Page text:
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Ukrainian lawmakers scuffled during a parliament session in October. Former Georgian President Mikhail Saakashvili, who now heads an opposition party, accuses President Petro Poroshenko of stalling reforms and covering up corruption. (Associated Press/File)

Ukraine corruption disputed

After we wrote in our article on October 26th of this year about Ukrainian corruption, titled "Corruption problem in Ukraine cuts far deeper than many know," we received a response from the Chief Military Prosecutor of Ukraine, Anatoly Matios.

Do you have COPD and not know it?

There is a somewhat common health problem today impacting the well-being of an estimated 24 million Americans nationwide, Chronic Obstructive Pulmonary Disease (COPD). And you, or someone you love, could be one of them.

U.S. Constitution

Be alarmed at first experiment with our liberties

Last week, Sen. Claire McCaskill, Missouri Democrat, added an amendment to the euphemistically styled "Tax Cuts and Jobs Act" that would deny pharmaceutical companies full immediate expensing of truthful prescription drug advertising protected by the First Amendment.

Illustration on patents and protection of American intellectual property by Linas Garsys/The Washington Times

Supreme Court must protect property rights

On Monday, the Supreme Court will hear oral arguments in the case Oil States Energy Services LLC v. Greene's Energy Group LLC. The case will decide the constitutionality of a little-known government agency called the Patent and Trial Appeals Board. Even more significantly, the case will have far-reaching implications for intellectual property rights, patent protections and the future of innovation in the United States.

A SpaceX Falcon 9 rocket (Photo: Associated Press)

Space: The next frontier

Ask any baby boomer and there are two dates they will remember and can tell you where they were when the news hit. The first is Nov. 22, 1963, when President John F. Kennedy was assassinated.

Slavery, war and the artifacts left behind

Destruction of historical statues, icons and documents appears to be one of the latest fads of the Left. This idea seemed a bit quaint for the "hate America" fringe until it caught fire with the Leftist establishment.

Communist party supporters carry portraits of Soviet founder Vladimir Lenin, left, and Soviet dictator Josef Stalin during a demonstration marking the 100th anniversary of the 1917 Bolshevik revolution in Moscow, Russia, Tuesday, Nov. 7, 2017. Thousands of Communist demonstrators marked the centennial of the 1917 Bolshevik revolution Tuesday by marching across downtown Moscow. (AP Photo/Alexander Zemlianichenko)

A history deficit obscures the real crimes done to Russia

It never ceases to amaze me the way the left attempts to rewrite history. I find it especially dangerous that our millennial generation is so misinformed about the past, communism in particular. Marxism and communism did not die after the Cold War was won, they simply morphed and went underground in our media and education system, only to raise their ugly heads decades later.

FILE - In this Feb. 27, 2017 file photo, House Speaker Paul Ryan of Wis., and Senate Majority Leader Mitch McConnell of Ky. meet with reporters outside the White House in Washington. Congress is still trying to send President Donald Trump his first unqualified legislative triumph, nearly six months after Republicans grabbed full control of Washington. Now, lawmakers are returning from their July 4 recess with an added objective _ averting some full-blown political disasters.  (AP Photo/Pablo Martinez Monsivais, File) **FILE**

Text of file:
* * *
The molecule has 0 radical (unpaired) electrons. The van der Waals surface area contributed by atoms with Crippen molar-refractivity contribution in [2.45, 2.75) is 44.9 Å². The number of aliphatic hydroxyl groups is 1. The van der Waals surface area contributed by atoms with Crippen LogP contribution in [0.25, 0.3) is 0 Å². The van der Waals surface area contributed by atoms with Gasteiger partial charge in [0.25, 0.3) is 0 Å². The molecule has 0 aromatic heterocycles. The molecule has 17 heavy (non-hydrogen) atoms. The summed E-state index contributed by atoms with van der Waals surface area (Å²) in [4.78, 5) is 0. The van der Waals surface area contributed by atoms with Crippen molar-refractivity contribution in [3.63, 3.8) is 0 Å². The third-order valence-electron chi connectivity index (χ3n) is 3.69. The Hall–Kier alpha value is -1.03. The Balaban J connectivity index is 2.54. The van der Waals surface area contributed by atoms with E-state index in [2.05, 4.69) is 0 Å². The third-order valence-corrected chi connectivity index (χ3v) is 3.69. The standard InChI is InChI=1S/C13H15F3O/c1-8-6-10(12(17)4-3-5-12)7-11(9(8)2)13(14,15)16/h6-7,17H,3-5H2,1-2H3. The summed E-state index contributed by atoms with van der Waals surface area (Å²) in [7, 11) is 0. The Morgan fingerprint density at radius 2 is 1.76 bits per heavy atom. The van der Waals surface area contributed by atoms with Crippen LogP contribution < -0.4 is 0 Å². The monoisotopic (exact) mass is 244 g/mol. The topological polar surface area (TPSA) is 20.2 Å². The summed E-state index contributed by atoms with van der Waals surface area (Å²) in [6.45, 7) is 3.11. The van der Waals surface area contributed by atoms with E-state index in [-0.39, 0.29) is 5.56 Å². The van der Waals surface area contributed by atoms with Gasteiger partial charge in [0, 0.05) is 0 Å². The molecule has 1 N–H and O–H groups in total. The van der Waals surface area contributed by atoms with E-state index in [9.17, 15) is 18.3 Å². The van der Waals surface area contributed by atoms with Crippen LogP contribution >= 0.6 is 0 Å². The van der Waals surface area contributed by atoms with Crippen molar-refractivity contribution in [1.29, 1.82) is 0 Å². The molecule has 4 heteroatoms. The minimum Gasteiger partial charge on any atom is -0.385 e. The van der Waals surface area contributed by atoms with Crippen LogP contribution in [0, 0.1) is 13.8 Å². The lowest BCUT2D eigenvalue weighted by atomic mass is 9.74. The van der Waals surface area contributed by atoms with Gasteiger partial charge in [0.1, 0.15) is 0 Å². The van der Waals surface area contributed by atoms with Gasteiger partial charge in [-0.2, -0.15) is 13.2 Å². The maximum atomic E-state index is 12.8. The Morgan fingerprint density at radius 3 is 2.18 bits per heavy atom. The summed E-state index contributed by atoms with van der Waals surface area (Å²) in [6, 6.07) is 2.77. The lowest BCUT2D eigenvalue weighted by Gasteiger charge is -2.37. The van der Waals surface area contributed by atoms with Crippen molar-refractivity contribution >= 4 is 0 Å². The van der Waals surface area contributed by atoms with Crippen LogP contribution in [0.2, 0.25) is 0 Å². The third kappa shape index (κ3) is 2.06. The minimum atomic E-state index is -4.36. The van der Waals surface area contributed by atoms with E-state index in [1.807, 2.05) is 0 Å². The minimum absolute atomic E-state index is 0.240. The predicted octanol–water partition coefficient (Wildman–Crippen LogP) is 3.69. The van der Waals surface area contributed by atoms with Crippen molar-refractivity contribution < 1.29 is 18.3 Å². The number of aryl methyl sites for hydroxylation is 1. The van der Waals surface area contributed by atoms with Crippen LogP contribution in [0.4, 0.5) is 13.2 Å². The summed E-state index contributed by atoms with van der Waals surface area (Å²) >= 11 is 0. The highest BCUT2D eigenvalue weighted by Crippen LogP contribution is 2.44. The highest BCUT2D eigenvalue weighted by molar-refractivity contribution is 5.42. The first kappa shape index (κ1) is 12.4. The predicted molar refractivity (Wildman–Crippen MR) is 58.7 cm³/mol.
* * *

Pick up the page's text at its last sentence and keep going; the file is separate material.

Tax reform: How the GOP can win big

The GOP needs the right kind of win, not a simple "check-the-box" win or a perfunctory "we-finally-did-something" win. No, the GOP needs the kind of win that will give Americans the confidence that Republicans should remain in control of Washington after next year's elections.

U.S. Capitol

Lawmakers' CPFB repeal worthy of (some) applause

Congress deserves applause for repealing an obtuse rule prohibiting agreements requiring arbitration to resolve consumer finance disputes issued by the Consumer Protection Finance Board (CPFB). The rule's chief beneficiaries were trial lawyers, not bank customers.

Time for 21st century spiritual creativity

America has always been a spiritually creative country. From the insights of the Founding Fathers to the various historical periods of "great awakenings," America has been a startup nation for repackaging the spiritual impulse.

U.S. veterans may need to deal with U.S. corruption

On a recent trip to Chisinau to investigate the political situation in the tiny former Soviet republic, I had the pleasure of meeting with a very distinguished gentleman, a former colonel in the Moldovan armed forces, who fought in the war against pro-Russian separatists in the early 1990s during the Transdniester conflict, a small strip of land bordering Ukraine

A cautionary tale from Ukraine on prosecutors and power

As special counsel Robert Mueller announced his first indictments of Paul Manafort and others in the Russia election hacking probe, it seems a good time to examine what can happen when a prosecutor is weaponized to attack political and business adversaries.